- Make your financial bucket list. Divide your money into three buckets: 1) Money you need in the short-term (within 1-3 years); 2) Money you need medium-term (3-5 years); and, 3) Money you won’t need for a while (5+ years). The funds in the 3rd bucket are for investing in stocks. Also, before you start investing in stocks, make sure you have a reasonable emergency fund, in cash.
Who Should Invest in Stocks?
If you can answer “yes” to all of the points below, then investing in stocks is right for you.
- You have a medium to long-term time horizon of a minimum of 4-5 years.
- You have the patience to let capital and dividends compound. For example, if your rate of return is 7% annually, your investment will double in value in approximately 10 years.
- You are willing to learn more about the basics of stock market investing, including how financial markets work, economic cycles, how to evaluate stocks. This article, though a very good start, should be just that: a start.
- You understand your risk tolerance and goals.
Who Shouldn’t Invest in Stocks?
If you answer “no” to both of the statements below, you should invest your money in other more liquid and secure options for now (e.g. savings accounts, GICs, TFSAs, etc.) and reconsider stock investing later.
- You will need the money in the short-term, within 1-3 years.
- You can’t tolerate financial risk.
Still feel like investing in stocks is right for you at this time? Read on.
Types of Stocks to Invest In: Individual Stocks, ETFs, and Mutual Funds
You can invest in stocks by buying shares of publicly-traded companies; through pooled funds like mutual funds; or through ETFs (exchange-traded funds). Here are a few pros and cons to look at for each of those routes.
|Common Stocks||- Benefit directly from company's growth|
- Save brokerage costs with DRIP
- Full control of the investment
|- Takes long to diversify the stock portfolio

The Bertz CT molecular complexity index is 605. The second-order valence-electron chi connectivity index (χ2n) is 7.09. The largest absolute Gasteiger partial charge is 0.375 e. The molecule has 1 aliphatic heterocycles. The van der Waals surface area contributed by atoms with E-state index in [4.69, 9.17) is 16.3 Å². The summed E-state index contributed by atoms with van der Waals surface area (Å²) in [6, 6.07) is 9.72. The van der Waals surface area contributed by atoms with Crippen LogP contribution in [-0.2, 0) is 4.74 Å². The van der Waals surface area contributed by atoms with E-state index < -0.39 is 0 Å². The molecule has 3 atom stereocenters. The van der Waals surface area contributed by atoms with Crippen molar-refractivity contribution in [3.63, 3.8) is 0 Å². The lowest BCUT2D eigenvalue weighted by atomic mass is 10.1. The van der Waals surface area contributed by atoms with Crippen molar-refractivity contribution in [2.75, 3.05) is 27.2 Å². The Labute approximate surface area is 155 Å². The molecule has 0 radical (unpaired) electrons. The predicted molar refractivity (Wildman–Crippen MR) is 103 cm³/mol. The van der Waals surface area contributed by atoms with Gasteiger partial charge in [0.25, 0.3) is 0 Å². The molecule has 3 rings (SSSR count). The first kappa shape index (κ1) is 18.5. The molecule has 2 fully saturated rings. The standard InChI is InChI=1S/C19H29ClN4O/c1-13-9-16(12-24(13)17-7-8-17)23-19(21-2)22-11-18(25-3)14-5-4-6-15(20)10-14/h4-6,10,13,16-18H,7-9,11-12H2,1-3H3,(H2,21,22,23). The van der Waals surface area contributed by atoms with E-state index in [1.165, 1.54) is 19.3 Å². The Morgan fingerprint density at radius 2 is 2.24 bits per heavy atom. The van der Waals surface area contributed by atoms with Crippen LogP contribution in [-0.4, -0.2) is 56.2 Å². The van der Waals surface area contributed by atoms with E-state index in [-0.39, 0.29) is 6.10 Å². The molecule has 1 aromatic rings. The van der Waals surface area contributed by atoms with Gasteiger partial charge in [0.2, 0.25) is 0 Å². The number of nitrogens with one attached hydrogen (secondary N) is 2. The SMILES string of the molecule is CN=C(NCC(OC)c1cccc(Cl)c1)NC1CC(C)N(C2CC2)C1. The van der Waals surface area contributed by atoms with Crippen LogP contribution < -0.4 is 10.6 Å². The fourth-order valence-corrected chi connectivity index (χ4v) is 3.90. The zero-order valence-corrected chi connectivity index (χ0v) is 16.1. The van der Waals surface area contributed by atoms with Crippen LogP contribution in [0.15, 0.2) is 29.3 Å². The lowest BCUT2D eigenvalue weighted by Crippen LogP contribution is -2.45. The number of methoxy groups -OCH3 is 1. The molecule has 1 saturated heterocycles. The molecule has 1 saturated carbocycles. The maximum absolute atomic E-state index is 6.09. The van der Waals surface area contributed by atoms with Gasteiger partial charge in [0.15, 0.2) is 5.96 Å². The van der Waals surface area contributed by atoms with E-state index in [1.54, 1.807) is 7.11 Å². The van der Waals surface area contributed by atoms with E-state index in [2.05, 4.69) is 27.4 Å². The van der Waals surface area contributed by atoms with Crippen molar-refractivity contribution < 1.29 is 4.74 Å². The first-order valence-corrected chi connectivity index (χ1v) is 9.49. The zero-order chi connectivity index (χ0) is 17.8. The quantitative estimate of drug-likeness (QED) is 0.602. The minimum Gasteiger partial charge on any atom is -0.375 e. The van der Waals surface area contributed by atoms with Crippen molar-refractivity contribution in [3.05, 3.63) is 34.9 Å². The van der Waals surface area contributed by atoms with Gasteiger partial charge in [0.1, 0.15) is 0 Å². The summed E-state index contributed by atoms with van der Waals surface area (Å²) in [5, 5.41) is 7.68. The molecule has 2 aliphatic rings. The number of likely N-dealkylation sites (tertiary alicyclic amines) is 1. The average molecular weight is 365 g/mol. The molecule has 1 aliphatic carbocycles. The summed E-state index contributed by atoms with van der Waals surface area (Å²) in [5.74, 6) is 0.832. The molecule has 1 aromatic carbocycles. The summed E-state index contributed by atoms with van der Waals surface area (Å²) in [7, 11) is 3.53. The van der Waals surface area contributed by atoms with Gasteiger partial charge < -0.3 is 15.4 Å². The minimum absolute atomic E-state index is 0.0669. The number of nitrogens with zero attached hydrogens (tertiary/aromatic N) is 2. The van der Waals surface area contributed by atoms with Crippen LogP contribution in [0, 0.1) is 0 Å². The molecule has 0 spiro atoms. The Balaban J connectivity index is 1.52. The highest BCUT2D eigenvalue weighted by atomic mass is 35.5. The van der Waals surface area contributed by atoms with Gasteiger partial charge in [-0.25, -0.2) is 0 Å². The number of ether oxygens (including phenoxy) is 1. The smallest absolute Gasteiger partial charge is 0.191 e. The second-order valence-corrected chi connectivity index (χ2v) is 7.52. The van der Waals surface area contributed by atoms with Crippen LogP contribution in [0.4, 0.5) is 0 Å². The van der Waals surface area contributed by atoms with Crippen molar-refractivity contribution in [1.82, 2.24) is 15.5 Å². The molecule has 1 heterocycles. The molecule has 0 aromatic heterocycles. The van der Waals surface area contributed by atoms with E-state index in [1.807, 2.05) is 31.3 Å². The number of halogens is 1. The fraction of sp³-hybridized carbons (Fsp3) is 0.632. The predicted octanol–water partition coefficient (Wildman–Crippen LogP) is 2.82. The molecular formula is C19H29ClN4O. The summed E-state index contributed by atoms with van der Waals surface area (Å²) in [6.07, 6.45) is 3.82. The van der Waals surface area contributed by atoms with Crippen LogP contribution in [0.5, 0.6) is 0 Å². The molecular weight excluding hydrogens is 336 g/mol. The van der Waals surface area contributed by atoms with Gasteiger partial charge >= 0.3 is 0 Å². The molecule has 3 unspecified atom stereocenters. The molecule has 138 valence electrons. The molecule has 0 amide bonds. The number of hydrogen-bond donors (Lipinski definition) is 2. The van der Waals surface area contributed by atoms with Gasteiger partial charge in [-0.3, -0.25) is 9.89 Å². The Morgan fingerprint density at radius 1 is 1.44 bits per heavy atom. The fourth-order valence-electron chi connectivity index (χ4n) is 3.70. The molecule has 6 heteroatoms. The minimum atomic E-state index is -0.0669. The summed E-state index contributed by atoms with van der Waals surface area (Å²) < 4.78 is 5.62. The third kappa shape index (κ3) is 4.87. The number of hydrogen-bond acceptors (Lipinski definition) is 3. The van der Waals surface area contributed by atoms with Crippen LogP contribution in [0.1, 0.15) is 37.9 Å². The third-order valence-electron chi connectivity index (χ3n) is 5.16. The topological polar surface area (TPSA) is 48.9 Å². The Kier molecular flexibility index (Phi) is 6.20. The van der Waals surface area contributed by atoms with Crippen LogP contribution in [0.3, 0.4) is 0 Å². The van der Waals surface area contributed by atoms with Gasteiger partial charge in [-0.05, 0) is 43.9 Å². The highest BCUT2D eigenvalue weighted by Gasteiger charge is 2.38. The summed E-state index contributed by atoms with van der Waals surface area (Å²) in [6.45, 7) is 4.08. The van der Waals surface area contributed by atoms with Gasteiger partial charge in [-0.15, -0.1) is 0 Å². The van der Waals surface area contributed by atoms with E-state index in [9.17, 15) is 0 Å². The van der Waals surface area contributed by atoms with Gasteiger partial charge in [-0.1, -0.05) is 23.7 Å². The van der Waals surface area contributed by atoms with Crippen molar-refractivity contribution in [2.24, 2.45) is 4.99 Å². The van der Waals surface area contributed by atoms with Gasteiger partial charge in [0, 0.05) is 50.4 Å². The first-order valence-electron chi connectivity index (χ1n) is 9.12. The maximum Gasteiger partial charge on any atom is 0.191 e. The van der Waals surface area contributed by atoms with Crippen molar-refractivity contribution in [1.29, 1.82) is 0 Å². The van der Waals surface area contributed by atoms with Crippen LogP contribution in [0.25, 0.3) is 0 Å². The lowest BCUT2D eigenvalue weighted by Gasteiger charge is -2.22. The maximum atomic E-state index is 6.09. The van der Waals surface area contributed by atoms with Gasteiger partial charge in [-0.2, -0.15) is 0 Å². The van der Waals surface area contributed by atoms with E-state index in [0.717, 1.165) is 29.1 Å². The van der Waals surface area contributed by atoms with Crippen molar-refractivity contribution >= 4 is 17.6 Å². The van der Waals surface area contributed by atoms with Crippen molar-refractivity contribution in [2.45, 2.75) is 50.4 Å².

- Higher risk of losses
- Lack of knowledge to choose investment-worthy stocks
- Analysis paralysis
|ETFs||- Can use leverage and buy on margin|
- Cheaper than mutual funds
- Provide instant diversification
|- Overwhelming variety of ETFs to choose from
- Risk of over-trading
|Mutual Funds||- Potential for above-average returns|
- Professional management of portfolios
|- Higher fees
- May have to wait the following day to trade and the price may change
- Capital gains payouts are paid annually (less tax-efficient)
- May have under-performing managers
Investing in Common Stocks
When you buy shares of a public company, you become a proportional owner. And like any business partner, you’re entitled to a share of the company’s growth, which can come from a rise in share price, dividends, new shares from spin-offs, a merger, or share-splits. You also receive voting rights on company matters.
- You’re a direct beneficiary of the company’s growth.
- If the company has a DRIP (dividend reinvestment plan), the company issues additional full or fractional shares instead of cash payments, saving you the brokerage cost.
- You have control of the investment. You decide when to buy or sell.
- It can take a long time, or an initial large lump-sum of money, to build a diversified stock portfolio.
- Buying individual stocks exposes you to bigger losses should one or more of the companies falter.
- You currently lack the skills or the confidence to choose investment-worthy stocks. (Note that anyone with average intelligence can be a successful investor, but building skills and experience takes time.)
- Emotional attachment to individual stocks could impair rational decision-making.
- Subject to “analysis paralysis” when choosing individual investments.
Investing in Stock ETFs
Unlike a mutual fund, ETFs (Exchange-Traded Funds) are passive investment products that hold a basket of stocks that mirrors an index, like the S&P/TSX Composite, for example.